Former U.S. Secretary of State Condoleezza Rice, speaking at an SAP event Thursday, defended American-style capitalism against charges that it led to the global economic meltdown.
The crisis has spurred a backlash against capitalism, Rice said, but she argued that recovery depends upon "a refocusing and reaffirmation of that very model of democratic capitalism that is now under attack."
"I don't think anybody really believes this is the end of American capitalism, though it certainly feels good to say it if you are in, say, Paris or Berlin," said Rice, who is now a political science professor at Stanford University and spoke more candidly than she could as an administration official.
"Secondly, I doubt very seriously that people believe ... that the dollar is done as the currency of choice, although it feels pretty good to say that if you're in Beijing."
She talked for 40 minutes, mostly about the impact of the financial crisis on the world's largest economies. India and China have coped relatively well, she said, while Europe and Russia are struggling.
At one point she criticized European regulators for targeting U.S. companies and suggested they should instead be going after Russia's state-owned gas company, Gazprom. While the European Union struggles to achieve unity, the European Commission has "continued to show its muscle," she said.
"For instance, in anti-monopolistic trade practice laws that have caught in its net companies like Microsoft, [and] that appear ready to catch Google. One might ask the question why it hasn't caught Gazprom in its net, which could most certainly be accused of anti-monopolistic practices."
The recession upset Europe's progress toward a wider union, she said, making it hard for the continent to embrace new member states and harmonize its laws and politics.
"The global financial crisis really laid low those plans. You got instead the weaker economies who needed a certain type of monetary and fiscal policies that the major states -- Germany in particular -- were not willing to adopt."
"I think the question really is, will the European Union ever recover its sense of itself as one economic union, one set of economic policies, or are the strains between the 'haves' and the 'have nots' going to continue? I think you're going to see, most likely, that those strains will continue," she said.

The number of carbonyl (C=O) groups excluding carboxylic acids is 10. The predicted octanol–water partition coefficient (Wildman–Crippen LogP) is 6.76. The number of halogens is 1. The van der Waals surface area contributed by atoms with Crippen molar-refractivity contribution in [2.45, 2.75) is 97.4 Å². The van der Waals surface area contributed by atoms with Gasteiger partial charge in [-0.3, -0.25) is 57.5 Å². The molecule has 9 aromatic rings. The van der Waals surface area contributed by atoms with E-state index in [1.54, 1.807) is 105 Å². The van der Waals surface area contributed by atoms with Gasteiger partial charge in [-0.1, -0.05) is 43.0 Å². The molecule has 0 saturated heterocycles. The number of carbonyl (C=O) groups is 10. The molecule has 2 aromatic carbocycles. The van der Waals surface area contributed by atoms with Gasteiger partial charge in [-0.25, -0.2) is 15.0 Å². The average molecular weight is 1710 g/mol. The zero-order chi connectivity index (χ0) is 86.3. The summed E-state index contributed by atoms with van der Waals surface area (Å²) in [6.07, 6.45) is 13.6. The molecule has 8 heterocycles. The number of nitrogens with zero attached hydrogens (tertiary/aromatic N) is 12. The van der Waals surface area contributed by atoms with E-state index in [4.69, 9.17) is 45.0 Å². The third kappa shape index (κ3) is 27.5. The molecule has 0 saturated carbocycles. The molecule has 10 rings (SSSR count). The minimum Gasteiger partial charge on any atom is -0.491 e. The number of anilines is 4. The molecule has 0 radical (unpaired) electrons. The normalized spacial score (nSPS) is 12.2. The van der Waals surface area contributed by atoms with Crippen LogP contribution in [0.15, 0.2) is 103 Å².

Russia failed to take the opportunity to diversify its economy when oil was at US$140 a barrel, she said. Instead, seeking stability after the "deprivation and humiliation" of the 1990s, Russia embraced Putinism and the formation of "Russia Inc.," marked by "the marriage of politics and the personal fortunes of Russian leaders."
China, she said, has done "rather well" in the crisis, but its growth may still be insufficient to create the 25 million new jobs it needs each year to keep pace with its population. "I don't mean to suggest that China is going to be unstable, China is capable of managing these strains, but we should be aware the strains exist."
If the U.S. is going to lead the world economically and in diplomacy -- "and I'd suggest there really isn't an alternative out there" -- it needs to embrace private-sector free trade, innovation and risk taking, she said. She acknowledged "excesses" in the financial markets but said a more centralized economy is not the answer.
Her remarks earned her a standing ovation from the audience of SAP employees, partners and customers, though she was heckled after her speech by protesters who shouted "torture is illegal." Rice responded by saying, "You know, I'm certainly glad that the people of Baghdad and the people of Kabul can now say what they think as well."
She said the transition from politics to academia has been "terrific."
"Now I can wake up in the morning and read the newspaper and not feel like I have to do something about what's in it."